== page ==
State Sen. Wyly continued, "I presume [SC] Governor Hamilton has his militia in proper training. It will be a complete army of Gentlemen, each furnished with a servant to help his master the soldier, on and off his warlike steed. This would be an indispensable requisite, for at least one half of the South Carolinians are unable to get on their horses, with one foot in the Stirrup..."

With the Force Act in hand, Jackson sent U.S. warships into Charleston Harbor. Twenty-eight years before the shelling of Fort Sumter, it seemed the closest the United States had ever come to civil war. One of the officers of the USS Natchez, anchored in the harbor with cannons at the ready, was a Knox County native, 31-year-old first lieutenant named David Glasgow Farragut.


In Washington, Henry Clay worked up a compromise proposal. As Senate president pro tem, White personally assembled a seven-member committee to hash it out, and it was a committee to end all committees, including several of the giants of the era: Daniel Webster of Massachusetts, Henry Clay of Kentucky, and John C. Calhoun himself.

White also appointed one young Delaware senator, John Clayton, who, though a staunch opponent of nullification, was also a known enemy of President Jackson.

Old Hickory called White to his office to demand that Clayton be removed from the committee. White refused. Infuriated, Jackson called White's decision to keep Clayton on the committee a "direct insult."

But White had more control over the Senate committee than Jackson did. It met for days, and emerged with the document known as the Compromise of 1833. It called for a gradual reduction of the tariffs South Carolina had objected to, over a period of 10 years. It was not the minimum South Carolina had demanded, but it was enough for Calhoun to save face and go home. Some historians who've made a career of studying the issue, like University of Kentucky scholar William Freehling, observe that the Force Bill may have been at least as relevant to the Union as the compromise was.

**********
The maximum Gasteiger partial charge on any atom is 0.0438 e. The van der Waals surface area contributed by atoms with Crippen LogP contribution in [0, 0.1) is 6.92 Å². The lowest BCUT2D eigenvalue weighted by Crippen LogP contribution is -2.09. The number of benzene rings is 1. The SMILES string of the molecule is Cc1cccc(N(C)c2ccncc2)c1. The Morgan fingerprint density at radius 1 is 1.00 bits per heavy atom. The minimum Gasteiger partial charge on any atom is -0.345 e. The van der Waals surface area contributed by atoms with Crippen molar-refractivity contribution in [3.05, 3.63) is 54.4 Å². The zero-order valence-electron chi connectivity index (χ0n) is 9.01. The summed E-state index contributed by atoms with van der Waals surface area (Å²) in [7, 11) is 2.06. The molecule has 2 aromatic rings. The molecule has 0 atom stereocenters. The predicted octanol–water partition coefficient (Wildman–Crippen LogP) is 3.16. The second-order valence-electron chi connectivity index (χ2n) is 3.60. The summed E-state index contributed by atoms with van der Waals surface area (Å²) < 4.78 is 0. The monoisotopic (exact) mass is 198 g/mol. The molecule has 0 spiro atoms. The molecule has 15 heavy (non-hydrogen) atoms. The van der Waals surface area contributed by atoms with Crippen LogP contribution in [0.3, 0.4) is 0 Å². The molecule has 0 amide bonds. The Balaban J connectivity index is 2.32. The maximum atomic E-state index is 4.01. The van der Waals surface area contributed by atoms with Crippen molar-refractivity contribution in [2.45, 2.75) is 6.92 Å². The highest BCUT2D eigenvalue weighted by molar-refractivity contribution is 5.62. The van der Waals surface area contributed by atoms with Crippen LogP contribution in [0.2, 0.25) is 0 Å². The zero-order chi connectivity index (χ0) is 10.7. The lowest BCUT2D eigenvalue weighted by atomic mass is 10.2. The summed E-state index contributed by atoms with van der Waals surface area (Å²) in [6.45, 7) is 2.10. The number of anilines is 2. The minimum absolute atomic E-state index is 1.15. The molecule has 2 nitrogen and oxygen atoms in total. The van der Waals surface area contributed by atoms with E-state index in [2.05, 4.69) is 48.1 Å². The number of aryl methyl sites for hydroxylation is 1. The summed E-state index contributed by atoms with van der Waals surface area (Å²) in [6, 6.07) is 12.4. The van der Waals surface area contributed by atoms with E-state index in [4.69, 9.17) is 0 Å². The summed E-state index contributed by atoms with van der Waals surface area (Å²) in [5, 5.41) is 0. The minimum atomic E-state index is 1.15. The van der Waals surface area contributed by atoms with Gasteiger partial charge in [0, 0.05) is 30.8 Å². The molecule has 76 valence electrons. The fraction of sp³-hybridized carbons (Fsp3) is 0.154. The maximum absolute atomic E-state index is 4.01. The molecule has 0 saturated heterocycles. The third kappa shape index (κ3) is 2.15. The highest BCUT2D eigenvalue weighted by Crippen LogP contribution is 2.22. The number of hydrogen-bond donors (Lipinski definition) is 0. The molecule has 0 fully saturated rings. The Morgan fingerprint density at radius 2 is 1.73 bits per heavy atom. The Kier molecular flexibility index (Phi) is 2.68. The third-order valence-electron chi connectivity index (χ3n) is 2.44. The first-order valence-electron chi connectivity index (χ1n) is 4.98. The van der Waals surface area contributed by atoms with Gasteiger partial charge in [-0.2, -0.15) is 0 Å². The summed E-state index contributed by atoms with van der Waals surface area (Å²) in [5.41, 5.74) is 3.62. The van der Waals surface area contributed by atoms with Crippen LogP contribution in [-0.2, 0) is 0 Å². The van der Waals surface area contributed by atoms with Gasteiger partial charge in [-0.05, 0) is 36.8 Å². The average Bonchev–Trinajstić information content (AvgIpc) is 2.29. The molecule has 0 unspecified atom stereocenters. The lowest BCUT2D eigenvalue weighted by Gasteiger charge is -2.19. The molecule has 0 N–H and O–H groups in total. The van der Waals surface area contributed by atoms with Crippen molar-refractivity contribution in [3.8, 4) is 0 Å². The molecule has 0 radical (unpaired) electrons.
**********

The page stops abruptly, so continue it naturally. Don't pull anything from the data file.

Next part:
How much White was responsible for brokering the compromise tariff deal isn't obvious—it was mainly attributed to Clay and Calhoun—but Virginia Congressman Henry A. Wise later referred to White, "without whose aid the compromise act never could have become a law—without whose patriotism and firmness there would have been a civil war upon a sovereign state, and upon the Union.... He muzzled the bloodhounds...and gave peace to a distracted people."

The rift between White and Jackson widened in years to come, especially after White accepted the nomination of some Jackson opponents, including John Bell and Davy Crockett, to run for the presidency in 1836 against Jackson's favorite ally, Martin Van Buren. Young Abraham Lincoln supported White's campaign. Calhoun did not.

Jackson was known for his temper, but his 1837 farewell address sounds thoughtful and firm, and refers heavily to the crisis of four years earlier. "Unconstitutional or oppressive laws may no doubt be passed by Congress, either from erroneous views or the want of due consideration.... But until the law shall be declared void by the courts or repealed by Congress, no individual or combination of individuals can be justified in forcibly resisting its execution. It is impossible that any government can continue to exist upon any other principles. It would cease to be a government and unworthy of the name if it had not the power to enforce the execution of its own laws...."